Saudi Arabia has detained 11 princes as well as several current and former ministers amid an anti-corruption crackdown by King Salman.
The sweeping purge consolidates the power of heir to the throne, Crown Prince Mohammed bin Salman, who in the last year has made significant strides in enacting his vision for the future of the oil-rich state.
Among those to be held was the prominent billionaire businessman Prince Alwaleed bin Talal.
The nephew of the Saudi monarch is chairman of Kingdom Holding, one of the largest shareholders in the banking giant Citigroup, which also holds a stake in Twitter.
Eleven princes and 38 officials and businessmen are reportedly being held, including the head of the powerful National Guard and son of the late King Abdullah, Prince Miteb bin Abdullah.
The crackdown came after King Salman announced the creation of a new anti-corruption committee late on Saturday night, headed by 32-year-old Prince Mohammed.
State-run TV said the committee was created "due to the propensity of some people for abuse, putting their personal interest above public interest, and stealing public funds" following long-standing public complaints about abuse of power.
By Monday the King had sworn in new officials to replace those who had been arrested, including a new National Guard chief and economy and planning minister.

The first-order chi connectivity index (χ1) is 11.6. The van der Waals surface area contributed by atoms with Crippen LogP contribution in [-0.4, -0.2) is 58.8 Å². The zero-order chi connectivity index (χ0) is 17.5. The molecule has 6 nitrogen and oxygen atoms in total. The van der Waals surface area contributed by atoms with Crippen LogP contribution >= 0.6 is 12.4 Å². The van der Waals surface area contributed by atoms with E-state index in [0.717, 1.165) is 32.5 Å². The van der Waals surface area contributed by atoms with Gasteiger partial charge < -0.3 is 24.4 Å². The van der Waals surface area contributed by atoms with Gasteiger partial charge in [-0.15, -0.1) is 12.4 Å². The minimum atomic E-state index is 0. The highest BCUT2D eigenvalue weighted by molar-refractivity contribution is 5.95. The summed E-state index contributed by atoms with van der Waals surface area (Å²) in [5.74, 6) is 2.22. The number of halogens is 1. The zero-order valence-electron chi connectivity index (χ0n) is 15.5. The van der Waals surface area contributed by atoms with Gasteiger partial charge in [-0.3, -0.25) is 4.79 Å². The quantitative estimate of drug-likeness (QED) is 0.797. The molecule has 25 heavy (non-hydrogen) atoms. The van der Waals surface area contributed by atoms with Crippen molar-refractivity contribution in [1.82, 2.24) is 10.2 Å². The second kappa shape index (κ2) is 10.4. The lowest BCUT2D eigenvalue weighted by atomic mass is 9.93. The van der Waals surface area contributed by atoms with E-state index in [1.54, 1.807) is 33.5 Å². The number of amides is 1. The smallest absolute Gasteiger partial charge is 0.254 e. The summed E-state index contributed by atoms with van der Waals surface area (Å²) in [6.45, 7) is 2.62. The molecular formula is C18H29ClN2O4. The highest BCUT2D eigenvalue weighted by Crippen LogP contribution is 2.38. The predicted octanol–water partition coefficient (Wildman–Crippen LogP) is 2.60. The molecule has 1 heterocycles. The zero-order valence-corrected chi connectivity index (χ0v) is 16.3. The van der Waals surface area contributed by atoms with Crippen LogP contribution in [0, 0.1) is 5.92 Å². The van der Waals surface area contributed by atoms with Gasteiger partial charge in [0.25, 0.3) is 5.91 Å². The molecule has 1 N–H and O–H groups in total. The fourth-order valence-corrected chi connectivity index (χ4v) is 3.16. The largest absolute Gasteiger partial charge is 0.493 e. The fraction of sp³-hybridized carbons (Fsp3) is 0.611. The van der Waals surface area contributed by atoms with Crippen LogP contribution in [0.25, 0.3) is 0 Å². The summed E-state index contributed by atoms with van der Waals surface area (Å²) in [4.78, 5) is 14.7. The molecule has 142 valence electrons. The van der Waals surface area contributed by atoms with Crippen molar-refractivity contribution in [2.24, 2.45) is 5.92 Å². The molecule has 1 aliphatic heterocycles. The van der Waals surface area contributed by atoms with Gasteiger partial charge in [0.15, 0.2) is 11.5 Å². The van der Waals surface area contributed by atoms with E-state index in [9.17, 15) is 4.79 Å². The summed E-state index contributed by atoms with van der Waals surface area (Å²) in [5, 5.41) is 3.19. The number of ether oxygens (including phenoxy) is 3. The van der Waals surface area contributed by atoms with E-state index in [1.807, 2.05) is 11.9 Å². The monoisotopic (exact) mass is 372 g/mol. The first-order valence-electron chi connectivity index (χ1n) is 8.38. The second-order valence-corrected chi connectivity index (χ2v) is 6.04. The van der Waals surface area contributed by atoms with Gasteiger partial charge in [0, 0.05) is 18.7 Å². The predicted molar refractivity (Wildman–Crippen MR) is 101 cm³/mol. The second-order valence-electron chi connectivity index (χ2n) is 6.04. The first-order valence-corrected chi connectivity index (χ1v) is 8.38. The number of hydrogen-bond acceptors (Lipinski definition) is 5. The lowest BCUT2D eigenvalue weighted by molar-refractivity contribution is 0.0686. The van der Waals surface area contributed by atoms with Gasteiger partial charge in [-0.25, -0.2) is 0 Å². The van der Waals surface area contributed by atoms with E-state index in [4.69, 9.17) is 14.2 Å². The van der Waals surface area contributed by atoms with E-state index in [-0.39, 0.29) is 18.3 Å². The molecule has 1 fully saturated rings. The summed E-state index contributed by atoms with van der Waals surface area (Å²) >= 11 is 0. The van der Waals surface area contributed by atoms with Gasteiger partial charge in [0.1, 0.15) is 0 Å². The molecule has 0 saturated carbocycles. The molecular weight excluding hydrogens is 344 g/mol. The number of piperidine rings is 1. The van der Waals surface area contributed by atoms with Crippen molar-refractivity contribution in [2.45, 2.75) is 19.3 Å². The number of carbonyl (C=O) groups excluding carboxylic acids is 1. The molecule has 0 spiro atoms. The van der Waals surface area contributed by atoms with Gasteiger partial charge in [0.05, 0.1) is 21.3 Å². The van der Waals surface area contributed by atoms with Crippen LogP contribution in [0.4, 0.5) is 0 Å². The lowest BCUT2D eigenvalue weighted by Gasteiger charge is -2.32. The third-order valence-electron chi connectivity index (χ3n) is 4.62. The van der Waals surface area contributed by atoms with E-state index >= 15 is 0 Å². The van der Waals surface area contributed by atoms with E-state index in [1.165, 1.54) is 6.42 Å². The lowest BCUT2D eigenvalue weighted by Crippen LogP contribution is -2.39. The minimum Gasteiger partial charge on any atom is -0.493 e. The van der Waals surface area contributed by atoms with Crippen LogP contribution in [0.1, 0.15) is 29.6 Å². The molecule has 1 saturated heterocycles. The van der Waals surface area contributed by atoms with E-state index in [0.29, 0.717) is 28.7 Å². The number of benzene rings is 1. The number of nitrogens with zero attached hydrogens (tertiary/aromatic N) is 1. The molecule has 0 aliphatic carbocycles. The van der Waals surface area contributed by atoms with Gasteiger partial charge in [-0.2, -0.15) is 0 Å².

King Salman said in broadcast comments: "Laws will be applied firmly on everyone who touched public money and didn't protect it or embezzled it, or abused their power and influence. This will be applied on those big and small, and we will fear no one."
The arrests came in the midst of a tumultuous period for Saudi Arabia, which on Monday closed air, land and sea access to Yemen after a missile, thought to be fired by Houthi rebels in the neighbouring country, was intercepted on its way to Riyadh.
Saudi Arabia, which leads a coalition carrying out extensive airstrikes that have killed thousands in Yemen, blamed its long-time foe Iran for the missile, and said it reserved the right to respond to "hostile actions". Iran denied any involvement in the attempted strike.
Following the weekend's arrests, the Saudi government appears to have secured a degree of support from the country's religious establishment and the kingdom's most senior clerics have said it is an Islamic duty to fight corruption.
The newly established committee will have the right to issue arrest warrants, impose travel restrictions and freeze bank accounts, as well as trace and prevent the transfer of funds or the liquidation of assets.
It says the accounts of those arrested are to be frozen.
Experts have said the aim of the crackdown was not to tackle corruption, but to remove any likely opposition to Prince Mohammed's reforms, which include lifting a ban on women driving and opening up the conservative state to tourists.
An economist at a major Gulf bank, who did not wish to be identified, said: "It's about consolidating power and frustration that reforms haven't been happening fast enough."
Financial analysts said news of Prince Alwaleed's arrest saw shares in Kingdom Holding plummet by nearly 10%.
- Previous article Voluntary living wage above £10 in London
- Next article KPMG faces threat to Bank of England audit